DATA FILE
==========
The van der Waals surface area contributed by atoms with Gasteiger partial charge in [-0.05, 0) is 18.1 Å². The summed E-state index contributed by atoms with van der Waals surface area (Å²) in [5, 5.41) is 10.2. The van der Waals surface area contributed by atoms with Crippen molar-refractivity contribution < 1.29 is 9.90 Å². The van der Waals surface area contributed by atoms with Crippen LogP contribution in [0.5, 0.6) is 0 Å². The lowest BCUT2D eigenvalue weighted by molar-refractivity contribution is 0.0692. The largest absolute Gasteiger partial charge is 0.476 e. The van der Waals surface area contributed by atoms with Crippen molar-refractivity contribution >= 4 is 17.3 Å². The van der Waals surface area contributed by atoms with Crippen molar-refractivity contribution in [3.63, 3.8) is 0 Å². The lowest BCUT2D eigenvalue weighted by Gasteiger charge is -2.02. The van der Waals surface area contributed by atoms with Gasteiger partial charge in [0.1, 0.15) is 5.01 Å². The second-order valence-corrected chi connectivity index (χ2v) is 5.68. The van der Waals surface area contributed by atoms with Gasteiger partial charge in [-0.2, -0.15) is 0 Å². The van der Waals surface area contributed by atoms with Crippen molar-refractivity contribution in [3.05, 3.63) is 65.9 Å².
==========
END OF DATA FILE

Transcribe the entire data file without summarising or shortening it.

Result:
The van der Waals surface area contributed by atoms with Gasteiger partial charge in [-0.05, 0) is 18.1 Å². The summed E-state index contributed by atoms with van der Waals surface area (Å²) in [5, 5.41) is 10.2. The van der Waals surface area contributed by atoms with Crippen molar-refractivity contribution < 1.29 is 9.90 Å². The van der Waals surface area contributed by atoms with Crippen LogP contribution in [0.5, 0.6) is 0 Å². The lowest BCUT2D eigenvalue weighted by molar-refractivity contribution is 0.0692. The largest absolute Gasteiger partial charge is 0.476 e. The van der Waals surface area contributed by atoms with Crippen molar-refractivity contribution >= 4 is 17.3 Å². The van der Waals surface area contributed by atoms with Crippen molar-refractivity contribution in [3.63, 3.8) is 0 Å². The lowest BCUT2D eigenvalue weighted by Gasteiger charge is -2.02. The van der Waals surface area contributed by atoms with Gasteiger partial charge in [0.1, 0.15) is 5.01 Å². The second-order valence-corrected chi connectivity index (χ2v) is 5.68. The van der Waals surface area contributed by atoms with Gasteiger partial charge in [-0.2, -0.15) is 0 Å². The van der Waals surface area contributed by atoms with Crippen molar-refractivity contribution in [3.05, 3.63) is 65.9 Å².